These photos were pulled from the archives. They depict ceremonies of yesteryear where Appalachians dressed in handmade costumes made from items they found around their homes. Dressing up back then took a lot more work than it does today. They couldn’t just go to the store and grab a mask off the shelf, it took intense planning and sourcing of materials to make even the most rudimentary costumes.
Although the costumes pictured would fool even the most devout Halloween lover, they weren’t just for trick-or-treating. They were used to re-enact Shakespeare in the courtyards of the Hindman High School like the young men, squeezed into tights, wearing feathered hats and flamboyant garb. Not only were students re-enacting classical theatre like Shakespeare, but they were displaying European history, as well.
The individual in the traditional Indian battle uniform standing next to the especially bumpy elephant was used to represent the British colonization of India. Indians fought as conscripted soldiers mounted on war elephants to maintain the British colonies in India. These elephants also served in battle as supply transporters, packing over a thousand pounds of ammunition, food, and equipment that horses could not. The Indians, using their knowledge of the environment, in addition to well-adapted war elephants kept the Indian colonies under control.
Other costumes like the man sporting a rifle, dressed in the fur hat, and the woman wrapped in a geometrically-design robe, portrayed stories of pioneers settling the Appalachian Mountain range. These were essential to teaching Appalachians how the mountains were settled and sprawling suburbs were cut into the soft peaks. They explained how Southeast Kentucky became the network of roads and townships it is today. Historic dramas like this one made it easier to educate a largely illiterate population with a vibrant, visual representation.
Costumes were used to tell our histories like the cotton-bearded man and heavily layered woman sitting on the porch of a hand-crafted cabin front. At first glance, they seem like any old couple that many of us have seen rocking back and forth, resting their bones, and hiding from the sun under a porch roof. However, these individuals were telling the story of Uncle Sol. Solomon Everidge was unable to read or write and wanted literacy for his grandchildren and great-grandchildren of Troublesome Creek. To make a better life for his descendants, Uncle Sol walked more than 100 miles to mail a transcribed letter to Katherine Pettit and May Stone to convince them to start the Hindman Settlement School.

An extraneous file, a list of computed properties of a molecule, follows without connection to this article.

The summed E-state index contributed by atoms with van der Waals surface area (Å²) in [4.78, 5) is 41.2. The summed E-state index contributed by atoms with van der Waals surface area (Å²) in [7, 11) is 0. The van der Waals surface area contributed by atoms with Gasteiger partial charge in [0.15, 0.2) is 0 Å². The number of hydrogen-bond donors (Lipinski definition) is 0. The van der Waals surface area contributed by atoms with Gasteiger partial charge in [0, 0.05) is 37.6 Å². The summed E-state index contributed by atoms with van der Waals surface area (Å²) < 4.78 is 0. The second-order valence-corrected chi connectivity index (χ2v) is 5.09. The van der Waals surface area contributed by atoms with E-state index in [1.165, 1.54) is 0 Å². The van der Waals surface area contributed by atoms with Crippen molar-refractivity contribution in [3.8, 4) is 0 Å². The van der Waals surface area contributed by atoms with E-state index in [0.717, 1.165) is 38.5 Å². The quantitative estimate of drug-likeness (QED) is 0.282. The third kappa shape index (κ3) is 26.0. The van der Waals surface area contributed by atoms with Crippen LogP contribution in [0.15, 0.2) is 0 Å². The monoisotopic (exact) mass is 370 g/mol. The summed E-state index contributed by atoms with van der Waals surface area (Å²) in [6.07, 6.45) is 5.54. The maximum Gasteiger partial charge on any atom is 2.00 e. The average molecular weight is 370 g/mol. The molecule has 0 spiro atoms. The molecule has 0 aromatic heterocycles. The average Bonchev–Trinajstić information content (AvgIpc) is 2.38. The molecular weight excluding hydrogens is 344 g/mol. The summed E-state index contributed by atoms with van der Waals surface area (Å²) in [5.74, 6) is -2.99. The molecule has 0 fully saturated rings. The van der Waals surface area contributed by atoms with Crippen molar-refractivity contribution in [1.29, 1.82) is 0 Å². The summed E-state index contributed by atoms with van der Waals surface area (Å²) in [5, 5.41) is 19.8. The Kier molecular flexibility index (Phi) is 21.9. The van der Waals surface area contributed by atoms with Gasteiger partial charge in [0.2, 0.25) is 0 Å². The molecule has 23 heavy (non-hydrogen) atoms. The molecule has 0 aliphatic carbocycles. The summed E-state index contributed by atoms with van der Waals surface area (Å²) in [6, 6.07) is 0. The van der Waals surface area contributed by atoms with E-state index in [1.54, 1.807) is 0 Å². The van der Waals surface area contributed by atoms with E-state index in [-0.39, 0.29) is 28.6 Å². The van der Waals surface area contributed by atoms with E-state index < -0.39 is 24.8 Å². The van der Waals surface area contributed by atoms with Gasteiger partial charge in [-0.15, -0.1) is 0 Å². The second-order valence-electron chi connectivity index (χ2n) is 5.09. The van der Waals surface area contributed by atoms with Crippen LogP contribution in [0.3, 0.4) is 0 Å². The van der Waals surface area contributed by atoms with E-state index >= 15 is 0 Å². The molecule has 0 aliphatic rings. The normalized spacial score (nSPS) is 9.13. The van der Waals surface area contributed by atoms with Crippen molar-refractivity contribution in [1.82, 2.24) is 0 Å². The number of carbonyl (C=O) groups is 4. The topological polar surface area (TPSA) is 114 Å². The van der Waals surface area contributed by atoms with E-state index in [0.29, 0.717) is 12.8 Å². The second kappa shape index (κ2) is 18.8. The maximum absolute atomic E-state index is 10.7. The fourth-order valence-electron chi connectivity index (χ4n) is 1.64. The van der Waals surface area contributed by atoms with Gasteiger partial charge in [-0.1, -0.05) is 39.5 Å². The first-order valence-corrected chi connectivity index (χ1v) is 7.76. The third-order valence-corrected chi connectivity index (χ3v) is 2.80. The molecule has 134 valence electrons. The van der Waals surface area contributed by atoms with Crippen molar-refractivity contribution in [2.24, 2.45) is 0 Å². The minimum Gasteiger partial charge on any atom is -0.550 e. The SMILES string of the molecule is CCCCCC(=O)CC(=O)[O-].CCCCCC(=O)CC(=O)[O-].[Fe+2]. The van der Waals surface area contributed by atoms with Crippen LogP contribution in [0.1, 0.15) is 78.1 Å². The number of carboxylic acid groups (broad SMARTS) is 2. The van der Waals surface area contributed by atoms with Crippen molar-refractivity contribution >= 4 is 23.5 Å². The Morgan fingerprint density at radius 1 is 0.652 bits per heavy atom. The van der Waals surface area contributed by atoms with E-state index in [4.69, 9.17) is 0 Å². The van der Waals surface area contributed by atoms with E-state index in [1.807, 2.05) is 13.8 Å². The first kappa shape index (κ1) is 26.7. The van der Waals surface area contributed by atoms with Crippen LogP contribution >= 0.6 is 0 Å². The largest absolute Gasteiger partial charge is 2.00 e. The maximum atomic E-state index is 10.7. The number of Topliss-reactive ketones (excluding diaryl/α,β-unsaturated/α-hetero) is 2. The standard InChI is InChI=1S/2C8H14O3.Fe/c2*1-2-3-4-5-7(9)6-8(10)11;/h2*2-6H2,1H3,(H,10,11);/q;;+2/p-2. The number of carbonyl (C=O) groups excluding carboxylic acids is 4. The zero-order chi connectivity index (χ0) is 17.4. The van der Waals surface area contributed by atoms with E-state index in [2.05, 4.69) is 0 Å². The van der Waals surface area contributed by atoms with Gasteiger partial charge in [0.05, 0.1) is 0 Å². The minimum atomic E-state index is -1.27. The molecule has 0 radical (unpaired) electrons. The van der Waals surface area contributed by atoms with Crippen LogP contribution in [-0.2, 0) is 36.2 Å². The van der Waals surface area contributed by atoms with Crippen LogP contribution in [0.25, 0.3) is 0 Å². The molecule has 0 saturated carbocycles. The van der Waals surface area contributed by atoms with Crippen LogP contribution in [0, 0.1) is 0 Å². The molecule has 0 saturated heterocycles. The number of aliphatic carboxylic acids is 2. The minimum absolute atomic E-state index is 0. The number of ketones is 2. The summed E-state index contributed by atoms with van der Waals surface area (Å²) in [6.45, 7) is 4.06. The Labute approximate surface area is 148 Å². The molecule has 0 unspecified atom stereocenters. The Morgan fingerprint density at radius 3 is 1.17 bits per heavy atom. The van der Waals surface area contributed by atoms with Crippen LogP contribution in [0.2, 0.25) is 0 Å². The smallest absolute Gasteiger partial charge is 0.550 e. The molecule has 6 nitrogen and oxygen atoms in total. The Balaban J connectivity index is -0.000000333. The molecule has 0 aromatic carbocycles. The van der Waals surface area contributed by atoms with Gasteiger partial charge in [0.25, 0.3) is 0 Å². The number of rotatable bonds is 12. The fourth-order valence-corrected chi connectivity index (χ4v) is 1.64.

Last, but not least, costumes were used in the same way they are today: for fun. Appalachians understood as well as anybody the fun that could be had by dressing up as something you weren’t. The barefoot horse wasn’t used to depict great battles, rich histories, or classical theatre; it was a fun way to enjoy the dances and events of Hindman. It was a way to make people laugh whilst showing off the creativity and ingenuity that built cities from scratch on the side of a mountain.
While you’re trick-or-treating dressed up as goblins and ghouls this Halloween, remember that you’re contributing to the historic past of homemade costumes and arts that sprung up in the valleys of Appalachia. Be someone else for just a second if you want, illustrate history, be creative, or just have a good time. No matter how you choose to celebrate Halloween this year, don’t forget to express yourself in whatever way makes you feel good. We here at the Hindman Settlement School would like to wish you a happy Halloween and encourage you to always express yourself.